As more effective antiretroviral therapy has evolved over the past 30 years, HIV/AIDS has shifted from an acute to a chronic condition. But as patients live longer, research indicates that they are experiencing cognitive impairments at a higher rate than people without the disease.
A new study by researchers at the University of Alabama at Birmingham, published online Oct. 15, 2012 in the Journal of the Association of Nurses in AIDS Care, shows that cognitive training exercises can help — improving mental processing speed and the ability to complete daily tasks in middle-age and older adults with HIV.
"Today, more than 25 percent of people living with HIV in the United States are older than 50," says the study's lead author, David Vance, Ph.D., associate professor in the UAB School of Nursing, associate director of the UAB Center for Nursing Research and scientist in the UAB Edward R. Roybal Center for Research on Applied Gerontology. "Thirty to 60 percent of adults living with HIV experience cognitive problems at some point in the illness, a condition known as 'HIV-associated neurocognitive disorders.' It's imperative for people with HIV and their treatment teams be proactive in addressing cognitive problems as they emerge, because without treatment these issues — which mimic premature aging — can lead to difficulties in working and living independently."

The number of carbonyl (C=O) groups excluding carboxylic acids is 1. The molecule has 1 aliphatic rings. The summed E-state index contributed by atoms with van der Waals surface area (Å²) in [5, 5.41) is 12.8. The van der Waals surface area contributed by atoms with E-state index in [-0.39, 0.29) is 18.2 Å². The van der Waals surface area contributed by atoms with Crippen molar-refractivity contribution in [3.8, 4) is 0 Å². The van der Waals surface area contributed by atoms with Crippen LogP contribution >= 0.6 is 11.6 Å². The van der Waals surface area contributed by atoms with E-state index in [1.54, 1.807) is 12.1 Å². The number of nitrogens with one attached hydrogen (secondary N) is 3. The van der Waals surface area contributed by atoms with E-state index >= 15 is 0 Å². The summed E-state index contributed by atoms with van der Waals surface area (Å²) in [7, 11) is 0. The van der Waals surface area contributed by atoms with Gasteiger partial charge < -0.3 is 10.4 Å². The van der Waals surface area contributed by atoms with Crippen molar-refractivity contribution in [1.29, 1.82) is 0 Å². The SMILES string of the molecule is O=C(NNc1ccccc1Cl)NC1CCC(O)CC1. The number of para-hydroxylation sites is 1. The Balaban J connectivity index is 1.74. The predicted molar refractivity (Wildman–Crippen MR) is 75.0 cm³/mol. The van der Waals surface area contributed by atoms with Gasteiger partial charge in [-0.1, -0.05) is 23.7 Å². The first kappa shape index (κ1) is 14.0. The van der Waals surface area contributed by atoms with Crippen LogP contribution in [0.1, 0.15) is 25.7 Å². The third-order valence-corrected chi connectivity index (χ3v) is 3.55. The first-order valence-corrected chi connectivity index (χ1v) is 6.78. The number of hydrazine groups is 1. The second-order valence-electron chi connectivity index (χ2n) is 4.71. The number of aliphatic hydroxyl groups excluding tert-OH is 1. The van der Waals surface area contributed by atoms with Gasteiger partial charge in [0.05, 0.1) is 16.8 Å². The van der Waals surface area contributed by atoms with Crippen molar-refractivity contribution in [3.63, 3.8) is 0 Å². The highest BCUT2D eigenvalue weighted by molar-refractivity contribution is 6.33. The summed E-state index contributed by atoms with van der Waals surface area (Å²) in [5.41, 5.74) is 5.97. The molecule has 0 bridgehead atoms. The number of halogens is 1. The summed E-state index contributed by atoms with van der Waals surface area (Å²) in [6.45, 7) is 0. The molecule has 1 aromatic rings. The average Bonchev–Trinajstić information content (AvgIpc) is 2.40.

In a pilot study conducted at UAB, 46 middle-age and older adults with HIV were randomly assigned to 10 hours of computerized speed-of-processing training or to no cognitive training. "Speed of processing" refers to how quickly a person can automatically perform simple tasks — such as assimilating information, comprehending relationships and developing reasonable conclusions — that require attention and focused concentration without really having to think them through.
Speed-of-processing training is essentially exercising the brain. In the UAB study, it involved subjects using a computer program to perform challenging activities designed to preserve, enhance or develop cognitive abilities. Researchers measured the cognitive function of each group before and after the study. The study utilized computerized brain-speed training from Posit Science for the experimental group. The UAB faculty on this study have no financial ties to Posit Science.
Speed-of-processing training has been studied extensively in older adults, Vance says. "These studies have shown that even as people age, computer-based cognitive training improves speed of processing, sustained visual attention, and complex reaction time. The goal was to see if the same held true for people with HIV-based cognitive issues."